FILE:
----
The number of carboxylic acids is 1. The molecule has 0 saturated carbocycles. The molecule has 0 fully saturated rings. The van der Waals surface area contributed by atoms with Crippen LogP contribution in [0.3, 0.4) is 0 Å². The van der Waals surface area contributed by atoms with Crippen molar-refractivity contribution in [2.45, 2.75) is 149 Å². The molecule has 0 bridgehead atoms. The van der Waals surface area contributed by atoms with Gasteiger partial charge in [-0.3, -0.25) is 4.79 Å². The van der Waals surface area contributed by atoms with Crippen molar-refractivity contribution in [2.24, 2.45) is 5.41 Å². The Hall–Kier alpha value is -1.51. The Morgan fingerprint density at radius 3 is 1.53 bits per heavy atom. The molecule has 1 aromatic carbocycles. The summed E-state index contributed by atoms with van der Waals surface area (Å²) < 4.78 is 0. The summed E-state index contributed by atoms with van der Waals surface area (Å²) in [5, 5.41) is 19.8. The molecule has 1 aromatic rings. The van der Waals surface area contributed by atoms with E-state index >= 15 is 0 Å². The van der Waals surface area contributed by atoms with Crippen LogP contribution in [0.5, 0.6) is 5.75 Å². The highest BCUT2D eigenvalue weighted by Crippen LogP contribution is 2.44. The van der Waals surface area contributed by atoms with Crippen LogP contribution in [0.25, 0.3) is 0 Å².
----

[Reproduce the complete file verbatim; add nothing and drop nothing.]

The number of carboxylic acids is 1. The molecule has 0 saturated carbocycles. The molecule has 0 fully saturated rings. The van der Waals surface area contributed by atoms with Crippen LogP contribution in [0.3, 0.4) is 0 Å². The van der Waals surface area contributed by atoms with Crippen molar-refractivity contribution in [2.45, 2.75) is 149 Å². The molecule has 0 bridgehead atoms. The van der Waals surface area contributed by atoms with Gasteiger partial charge in [-0.3, -0.25) is 4.79 Å². The van der Waals surface area contributed by atoms with Crippen molar-refractivity contribution in [2.24, 2.45) is 5.41 Å². The Hall–Kier alpha value is -1.51. The Morgan fingerprint density at radius 3 is 1.53 bits per heavy atom. The molecule has 1 aromatic carbocycles. The summed E-state index contributed by atoms with van der Waals surface area (Å²) < 4.78 is 0. The summed E-state index contributed by atoms with van der Waals surface area (Å²) in [5, 5.41) is 19.8. The molecule has 1 aromatic rings. The van der Waals surface area contributed by atoms with E-state index >= 15 is 0 Å². The van der Waals surface area contributed by atoms with Crippen LogP contribution in [0.5, 0.6) is 5.75 Å². The highest BCUT2D eigenvalue weighted by Crippen LogP contribution is 2.44. The van der Waals surface area contributed by atoms with Crippen LogP contribution in [0.25, 0.3) is 0 Å².